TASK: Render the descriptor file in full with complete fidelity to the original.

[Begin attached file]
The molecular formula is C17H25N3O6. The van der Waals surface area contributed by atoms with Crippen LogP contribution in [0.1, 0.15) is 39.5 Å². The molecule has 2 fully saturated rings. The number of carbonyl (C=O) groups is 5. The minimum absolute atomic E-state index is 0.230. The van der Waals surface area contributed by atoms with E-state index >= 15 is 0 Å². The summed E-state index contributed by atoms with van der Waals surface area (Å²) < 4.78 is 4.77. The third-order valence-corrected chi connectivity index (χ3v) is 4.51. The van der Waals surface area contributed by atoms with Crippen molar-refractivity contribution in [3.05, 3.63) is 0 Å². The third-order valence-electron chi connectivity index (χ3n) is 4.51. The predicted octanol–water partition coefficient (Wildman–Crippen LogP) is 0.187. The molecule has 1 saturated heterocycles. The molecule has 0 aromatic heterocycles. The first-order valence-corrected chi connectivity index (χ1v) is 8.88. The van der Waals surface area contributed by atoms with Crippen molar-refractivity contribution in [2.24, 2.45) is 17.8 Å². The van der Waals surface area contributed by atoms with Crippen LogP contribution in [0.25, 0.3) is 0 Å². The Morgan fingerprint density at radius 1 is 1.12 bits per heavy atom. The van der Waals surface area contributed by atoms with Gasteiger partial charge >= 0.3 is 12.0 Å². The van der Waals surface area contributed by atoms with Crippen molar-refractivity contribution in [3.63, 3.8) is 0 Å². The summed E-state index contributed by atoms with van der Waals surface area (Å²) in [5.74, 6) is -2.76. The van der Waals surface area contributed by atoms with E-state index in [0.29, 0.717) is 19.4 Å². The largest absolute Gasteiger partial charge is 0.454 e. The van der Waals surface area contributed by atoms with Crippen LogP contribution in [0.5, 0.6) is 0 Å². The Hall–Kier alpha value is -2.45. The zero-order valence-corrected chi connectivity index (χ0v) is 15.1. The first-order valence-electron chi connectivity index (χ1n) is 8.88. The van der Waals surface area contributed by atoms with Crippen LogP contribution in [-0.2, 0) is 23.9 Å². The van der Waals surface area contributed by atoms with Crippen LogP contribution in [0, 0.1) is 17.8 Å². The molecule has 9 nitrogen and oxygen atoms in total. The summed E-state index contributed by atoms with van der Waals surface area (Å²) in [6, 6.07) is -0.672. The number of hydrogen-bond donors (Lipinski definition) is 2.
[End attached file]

The molecular formula is C17H25N3O6. The van der Waals surface area contributed by atoms with Crippen LogP contribution in [0.1, 0.15) is 39.5 Å². The molecule has 2 fully saturated rings. The number of carbonyl (C=O) groups is 5. The minimum absolute atomic E-state index is 0.230. The van der Waals surface area contributed by atoms with E-state index >= 15 is 0 Å². The summed E-state index contributed by atoms with van der Waals surface area (Å²) < 4.78 is 4.77. The third-order valence-corrected chi connectivity index (χ3v) is 4.51. The van der Waals surface area contributed by atoms with Crippen molar-refractivity contribution in [3.05, 3.63) is 0 Å². The third-order valence-electron chi connectivity index (χ3n) is 4.51. The predicted octanol–water partition coefficient (Wildman–Crippen LogP) is 0.187. The molecule has 1 saturated heterocycles. The molecule has 0 aromatic heterocycles. The first-order valence-corrected chi connectivity index (χ1v) is 8.88. The van der Waals surface area contributed by atoms with Crippen molar-refractivity contribution in [2.24, 2.45) is 17.8 Å². The van der Waals surface area contributed by atoms with Crippen LogP contribution in [0.25, 0.3) is 0 Å². The Morgan fingerprint density at radius 1 is 1.12 bits per heavy atom. The van der Waals surface area contributed by atoms with Gasteiger partial charge >= 0.3 is 12.0 Å². The van der Waals surface area contributed by atoms with Crippen molar-refractivity contribution in [3.63, 3.8) is 0 Å². The summed E-state index contributed by atoms with van der Waals surface area (Å²) in [5.74, 6) is -2.76. The van der Waals surface area contributed by atoms with E-state index in [0.29, 0.717) is 19.4 Å². The largest absolute Gasteiger partial charge is 0.454 e. The van der Waals surface area contributed by atoms with Crippen LogP contribution in [0.5, 0.6) is 0 Å². The Hall–Kier alpha value is -2.45. The zero-order valence-corrected chi connectivity index (χ0v) is 15.1. The first-order valence-electron chi connectivity index (χ1n) is 8.88. The van der Waals surface area contributed by atoms with Crippen LogP contribution in [-0.2, 0) is 23.9 Å². The van der Waals surface area contributed by atoms with Crippen LogP contribution in [0, 0.1) is 17.8 Å². The molecule has 9 nitrogen and oxygen atoms in total. The summed E-state index contributed by atoms with van der Waals surface area (Å²) in [6, 6.07) is -0.672. The number of hydrogen-bond donors (Lipinski definition) is 2.